Call it what you will: blasphemy, a sign of the times, a Smart
business move. For Lotus, it's simply reality. In markets like North America and Asia, the brand is turning away a large number of customers who say they'd be happy to buy an Evora, if only it had an automatic transmission. That's about to change.
Arriving in late 2011 as a 2012 model, the self-shifting Lotus Evora
IPS will be the first Lotus
since the wholly forgettable LOTUS EXCEL
SA of the late '80s to offer an automatic transmission, and the first American-spec Lotus
to offer an auto since the LOTUS ECLAT
in the late '70s. It's the first step of a plan to rebuild the Lotus
brand and increase its appeal to a broader range of consumers.
The transmission is right at home behind the Evora's Toyota-built 3.5-liter V-6 because it's essentially the same engine/six-speed transmission combo Toyota
uses in the Camry. Like the engine, the tranny arrives at Lotus' workshop devoid of any electronic bits. From there, Chapman's minions set about replacing its entire shifting system. Now controlled by a Lotus-design actuation system and computer, the pedestrian Camry transmission takes on a whole new persona.
The end result is a unique experience. The torque converter locks above 20 mph and stays that way, so you don't get the smooth yet squishy automatic feel. It's more akin to single-clutch automated manuals, with a distinct kick during hard shifts. It's not as smooth or quick as the best dual-clutch automatics, nor is it as slow or clunky as an automated manual. It exists in some previously nonexistent middle ground that actually suits the car rather nicely.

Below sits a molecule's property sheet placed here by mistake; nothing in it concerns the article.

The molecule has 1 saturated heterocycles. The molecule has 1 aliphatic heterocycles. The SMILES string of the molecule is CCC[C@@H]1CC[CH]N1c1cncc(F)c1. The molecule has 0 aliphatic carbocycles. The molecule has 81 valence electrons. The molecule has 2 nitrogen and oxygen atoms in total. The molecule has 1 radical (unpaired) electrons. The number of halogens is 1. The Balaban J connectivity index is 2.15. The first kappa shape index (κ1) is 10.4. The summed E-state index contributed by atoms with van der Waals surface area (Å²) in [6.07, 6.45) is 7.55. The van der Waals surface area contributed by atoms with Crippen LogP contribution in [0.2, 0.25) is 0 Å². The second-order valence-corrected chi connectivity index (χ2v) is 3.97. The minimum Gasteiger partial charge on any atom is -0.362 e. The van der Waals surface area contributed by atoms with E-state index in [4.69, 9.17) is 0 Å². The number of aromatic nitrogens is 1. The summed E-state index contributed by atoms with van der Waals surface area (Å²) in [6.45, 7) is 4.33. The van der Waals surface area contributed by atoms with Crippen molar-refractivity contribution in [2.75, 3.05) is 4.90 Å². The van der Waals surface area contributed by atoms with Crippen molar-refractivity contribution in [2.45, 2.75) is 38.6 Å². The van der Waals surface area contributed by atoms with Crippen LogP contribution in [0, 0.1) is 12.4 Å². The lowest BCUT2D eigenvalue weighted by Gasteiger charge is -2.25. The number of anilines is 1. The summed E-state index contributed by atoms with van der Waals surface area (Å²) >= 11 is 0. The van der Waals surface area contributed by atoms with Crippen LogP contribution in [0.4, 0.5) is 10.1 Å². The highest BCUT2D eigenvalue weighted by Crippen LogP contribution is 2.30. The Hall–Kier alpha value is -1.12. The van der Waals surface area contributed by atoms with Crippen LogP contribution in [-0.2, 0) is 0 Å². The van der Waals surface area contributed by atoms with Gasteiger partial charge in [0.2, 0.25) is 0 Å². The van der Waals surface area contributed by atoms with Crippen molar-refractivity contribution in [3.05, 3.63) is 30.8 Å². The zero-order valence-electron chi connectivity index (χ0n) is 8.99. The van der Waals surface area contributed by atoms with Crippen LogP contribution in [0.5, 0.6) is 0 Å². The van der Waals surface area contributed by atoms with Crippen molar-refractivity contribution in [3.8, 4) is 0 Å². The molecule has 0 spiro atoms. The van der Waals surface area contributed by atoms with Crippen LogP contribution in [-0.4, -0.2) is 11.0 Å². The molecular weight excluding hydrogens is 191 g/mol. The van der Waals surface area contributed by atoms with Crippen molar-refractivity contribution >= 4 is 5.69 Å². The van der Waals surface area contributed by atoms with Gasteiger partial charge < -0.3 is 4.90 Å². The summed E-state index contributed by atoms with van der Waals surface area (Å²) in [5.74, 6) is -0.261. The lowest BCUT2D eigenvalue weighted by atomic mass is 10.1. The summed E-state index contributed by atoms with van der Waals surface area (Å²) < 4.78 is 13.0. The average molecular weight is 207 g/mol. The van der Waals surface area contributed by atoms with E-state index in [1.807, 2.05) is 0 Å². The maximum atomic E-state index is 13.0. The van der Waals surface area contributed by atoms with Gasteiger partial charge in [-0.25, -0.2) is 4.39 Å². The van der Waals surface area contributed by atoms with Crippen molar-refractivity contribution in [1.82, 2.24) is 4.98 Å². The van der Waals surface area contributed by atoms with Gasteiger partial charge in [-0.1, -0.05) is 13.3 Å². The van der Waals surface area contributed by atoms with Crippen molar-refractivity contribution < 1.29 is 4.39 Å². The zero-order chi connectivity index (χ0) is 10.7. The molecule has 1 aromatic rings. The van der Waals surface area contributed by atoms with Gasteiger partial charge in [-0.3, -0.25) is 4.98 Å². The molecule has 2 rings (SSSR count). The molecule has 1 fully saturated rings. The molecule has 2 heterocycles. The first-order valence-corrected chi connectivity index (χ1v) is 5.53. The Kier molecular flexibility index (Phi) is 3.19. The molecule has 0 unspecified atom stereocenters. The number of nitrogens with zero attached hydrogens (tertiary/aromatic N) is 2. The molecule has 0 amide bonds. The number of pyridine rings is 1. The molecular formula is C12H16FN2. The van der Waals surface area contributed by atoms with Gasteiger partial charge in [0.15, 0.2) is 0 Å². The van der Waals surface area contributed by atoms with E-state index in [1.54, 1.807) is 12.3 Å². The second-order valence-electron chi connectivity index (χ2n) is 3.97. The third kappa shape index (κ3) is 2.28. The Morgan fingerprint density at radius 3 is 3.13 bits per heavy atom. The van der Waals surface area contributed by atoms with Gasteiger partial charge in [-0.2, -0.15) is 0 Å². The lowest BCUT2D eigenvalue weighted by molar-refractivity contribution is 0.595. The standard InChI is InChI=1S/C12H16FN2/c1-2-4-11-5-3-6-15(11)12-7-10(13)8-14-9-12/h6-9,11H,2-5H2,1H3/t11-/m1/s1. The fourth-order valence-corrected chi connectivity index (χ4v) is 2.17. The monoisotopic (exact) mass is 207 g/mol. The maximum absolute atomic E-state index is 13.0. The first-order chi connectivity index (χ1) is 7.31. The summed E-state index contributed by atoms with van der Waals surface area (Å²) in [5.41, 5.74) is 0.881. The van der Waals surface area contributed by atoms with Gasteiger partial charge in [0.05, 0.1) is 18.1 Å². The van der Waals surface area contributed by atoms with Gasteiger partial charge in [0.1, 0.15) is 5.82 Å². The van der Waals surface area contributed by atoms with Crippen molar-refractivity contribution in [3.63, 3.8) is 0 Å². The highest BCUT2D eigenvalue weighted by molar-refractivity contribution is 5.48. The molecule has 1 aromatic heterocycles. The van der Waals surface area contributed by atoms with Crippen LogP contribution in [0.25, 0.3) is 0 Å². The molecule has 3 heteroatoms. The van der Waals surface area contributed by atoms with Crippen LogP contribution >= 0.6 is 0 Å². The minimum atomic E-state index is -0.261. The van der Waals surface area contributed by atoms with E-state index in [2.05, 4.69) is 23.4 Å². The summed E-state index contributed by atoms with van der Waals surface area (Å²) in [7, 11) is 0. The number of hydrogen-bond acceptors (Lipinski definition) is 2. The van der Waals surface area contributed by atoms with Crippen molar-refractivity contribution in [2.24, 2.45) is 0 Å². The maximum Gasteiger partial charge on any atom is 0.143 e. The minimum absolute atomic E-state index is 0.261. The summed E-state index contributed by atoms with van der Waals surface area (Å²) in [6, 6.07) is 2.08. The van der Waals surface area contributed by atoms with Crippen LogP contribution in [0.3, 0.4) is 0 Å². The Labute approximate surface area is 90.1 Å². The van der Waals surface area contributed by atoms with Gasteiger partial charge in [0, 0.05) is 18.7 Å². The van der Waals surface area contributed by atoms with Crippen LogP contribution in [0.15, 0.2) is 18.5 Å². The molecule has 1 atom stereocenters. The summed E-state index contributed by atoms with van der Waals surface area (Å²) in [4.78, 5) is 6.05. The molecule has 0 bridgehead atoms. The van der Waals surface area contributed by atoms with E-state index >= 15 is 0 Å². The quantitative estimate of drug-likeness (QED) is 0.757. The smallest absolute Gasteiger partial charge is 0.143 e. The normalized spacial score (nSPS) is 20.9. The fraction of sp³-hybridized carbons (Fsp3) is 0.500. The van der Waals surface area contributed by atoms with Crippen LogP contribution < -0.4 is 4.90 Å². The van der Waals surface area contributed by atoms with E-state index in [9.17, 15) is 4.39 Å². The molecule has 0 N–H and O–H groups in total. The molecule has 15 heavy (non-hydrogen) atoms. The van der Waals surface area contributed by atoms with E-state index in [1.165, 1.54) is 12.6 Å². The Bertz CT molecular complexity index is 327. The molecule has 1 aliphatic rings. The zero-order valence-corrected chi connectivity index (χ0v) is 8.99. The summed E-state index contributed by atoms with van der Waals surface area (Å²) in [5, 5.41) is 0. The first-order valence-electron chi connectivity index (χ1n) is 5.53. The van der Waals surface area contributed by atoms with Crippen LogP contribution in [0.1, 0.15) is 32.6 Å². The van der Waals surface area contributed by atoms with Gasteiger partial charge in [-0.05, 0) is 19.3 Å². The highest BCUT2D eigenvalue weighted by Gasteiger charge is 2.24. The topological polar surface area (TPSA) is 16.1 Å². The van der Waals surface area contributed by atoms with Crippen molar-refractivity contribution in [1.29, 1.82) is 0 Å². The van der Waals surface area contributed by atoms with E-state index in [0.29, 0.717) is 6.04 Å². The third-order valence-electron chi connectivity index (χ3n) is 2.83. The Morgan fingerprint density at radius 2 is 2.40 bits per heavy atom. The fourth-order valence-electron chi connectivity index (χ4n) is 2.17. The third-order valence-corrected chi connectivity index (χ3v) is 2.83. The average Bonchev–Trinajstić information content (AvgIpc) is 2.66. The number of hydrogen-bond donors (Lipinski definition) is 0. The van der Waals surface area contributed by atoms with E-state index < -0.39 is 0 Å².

Going in, we never expected the LOTUS EVORA
IPS (which stands for Intelligent Precision Shift, naturally) to feel like a dual-clutch Ferrari. Lotus
cars have a well-worn rep for being raw and uncompromising, and the Evora, while less of a dedicated track car than the Elise, is no Mercedes SLK or Bmw Z4
. For that reason we can forgive some of the LOTUS EVORA
IPS' clunkiness. It comes across as a necessary evil of performance rather than a flaw in engineering.
That's not to say that the average well-off buyer is going to find the car rough and unrefined. Left to its own devices, the LOTUS EVORA
IPS will sift through its ratios only slightly less smoothly than any other torque converter automatic, and will do its best to keep the fuel economy up. Like the manual transmission Evora, though, we find it's best to hit the "Sport" button, which has been relocated from the dash to the new push-button gear selector on the center tunnel, as soon as you fire the engine up. Sport mode noticeably increases throttle sensitivity, quickens shifts, holds gears longer, and downshifts more quickly and aggressively under braking.
In default mode, the LOTUS EVORA
IPS is a fairly docile tourer. Shifts are quick but smooth as the transmission heads for the high gears and an unofficial 17 mpg city and 26 mpg highway. Acceleration is a bit underwhelming unless you really put your foot in it, but it'll scoot when you do. Grabbing the paddles will get you a downshift on command quicker than burying the throttle, though the transmission will automatically revert to full auto if you leave the paddles alone for 10 seconds.
Hit that Sport button, though, and everything wakes up. The throttle is suddenly much more responsive and the shifts are quicker and sharper. The transmission programming isn't as near-telepathic as Porsche's PDK gearbox, but it's not too far off and you can't help but smile as it bangs off a few rev-matched downshifts as you brake for the next corner. Pull a paddle and you're in full manual mode with no automatic upshifts at redline and no reverting to auto mode. If you're not having any fun with the LOTUS EVORA
IPS, you're not trying.